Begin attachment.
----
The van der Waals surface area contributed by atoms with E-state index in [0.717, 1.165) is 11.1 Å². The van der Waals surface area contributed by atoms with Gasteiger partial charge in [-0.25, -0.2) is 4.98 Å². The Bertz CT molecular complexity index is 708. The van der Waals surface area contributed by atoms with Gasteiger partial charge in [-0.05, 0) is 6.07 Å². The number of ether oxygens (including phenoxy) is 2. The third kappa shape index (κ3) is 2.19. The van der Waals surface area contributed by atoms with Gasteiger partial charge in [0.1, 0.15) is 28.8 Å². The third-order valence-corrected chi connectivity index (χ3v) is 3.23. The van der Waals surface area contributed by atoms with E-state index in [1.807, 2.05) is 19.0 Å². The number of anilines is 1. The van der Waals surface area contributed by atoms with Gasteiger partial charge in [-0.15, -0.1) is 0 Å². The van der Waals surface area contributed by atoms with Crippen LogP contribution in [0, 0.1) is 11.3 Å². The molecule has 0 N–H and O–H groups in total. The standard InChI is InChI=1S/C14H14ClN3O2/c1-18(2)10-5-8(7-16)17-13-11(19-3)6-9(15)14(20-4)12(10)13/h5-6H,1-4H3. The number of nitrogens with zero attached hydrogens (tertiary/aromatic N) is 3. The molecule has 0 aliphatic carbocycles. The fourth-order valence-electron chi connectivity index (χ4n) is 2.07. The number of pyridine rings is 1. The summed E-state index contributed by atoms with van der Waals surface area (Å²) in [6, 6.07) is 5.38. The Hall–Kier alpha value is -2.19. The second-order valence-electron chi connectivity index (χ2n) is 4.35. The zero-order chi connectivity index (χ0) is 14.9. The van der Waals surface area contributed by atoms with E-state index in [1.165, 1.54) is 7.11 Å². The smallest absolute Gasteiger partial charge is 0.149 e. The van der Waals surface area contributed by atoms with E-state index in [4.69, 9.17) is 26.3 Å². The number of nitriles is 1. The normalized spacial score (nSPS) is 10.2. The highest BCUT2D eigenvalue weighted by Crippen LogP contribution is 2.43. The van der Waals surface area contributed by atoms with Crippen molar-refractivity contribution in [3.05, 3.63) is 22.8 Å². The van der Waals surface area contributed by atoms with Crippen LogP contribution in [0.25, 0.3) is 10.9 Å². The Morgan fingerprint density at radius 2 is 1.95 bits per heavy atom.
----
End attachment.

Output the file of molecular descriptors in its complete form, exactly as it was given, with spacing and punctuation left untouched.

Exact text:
The van der Waals surface area contributed by atoms with E-state index in [0.717, 1.165) is 11.1 Å². The van der Waals surface area contributed by atoms with Gasteiger partial charge in [-0.25, -0.2) is 4.98 Å². The Bertz CT molecular complexity index is 708. The van der Waals surface area contributed by atoms with Gasteiger partial charge in [-0.05, 0) is 6.07 Å². The number of ether oxygens (including phenoxy) is 2. The third kappa shape index (κ3) is 2.19. The van der Waals surface area contributed by atoms with Gasteiger partial charge in [0.1, 0.15) is 28.8 Å². The third-order valence-corrected chi connectivity index (χ3v) is 3.23. The van der Waals surface area contributed by atoms with E-state index in [1.807, 2.05) is 19.0 Å². The number of anilines is 1. The van der Waals surface area contributed by atoms with Gasteiger partial charge in [-0.15, -0.1) is 0 Å². The van der Waals surface area contributed by atoms with Crippen LogP contribution in [0, 0.1) is 11.3 Å². The molecule has 0 N–H and O–H groups in total. The standard InChI is InChI=1S/C14H14ClN3O2/c1-18(2)10-5-8(7-16)17-13-11(19-3)6-9(15)14(20-4)12(10)13/h5-6H,1-4H3. The number of nitrogens with zero attached hydrogens (tertiary/aromatic N) is 3. The molecule has 0 aliphatic carbocycles. The fourth-order valence-electron chi connectivity index (χ4n) is 2.07. The number of pyridine rings is 1. The summed E-state index contributed by atoms with van der Waals surface area (Å²) in [6, 6.07) is 5.38. The Hall–Kier alpha value is -2.19. The second-order valence-electron chi connectivity index (χ2n) is 4.35. The zero-order chi connectivity index (χ0) is 14.9. The van der Waals surface area contributed by atoms with E-state index in [1.165, 1.54) is 7.11 Å². The smallest absolute Gasteiger partial charge is 0.149 e. The van der Waals surface area contributed by atoms with E-state index in [4.69, 9.17) is 26.3 Å². The number of nitriles is 1. The normalized spacial score (nSPS) is 10.2. The highest BCUT2D eigenvalue weighted by Crippen LogP contribution is 2.43. The van der Waals surface area contributed by atoms with Crippen molar-refractivity contribution in [3.05, 3.63) is 22.8 Å². The van der Waals surface area contributed by atoms with Crippen LogP contribution in [0.25, 0.3) is 10.9 Å². The Morgan fingerprint density at radius 2 is 1.95 bits per heavy atom.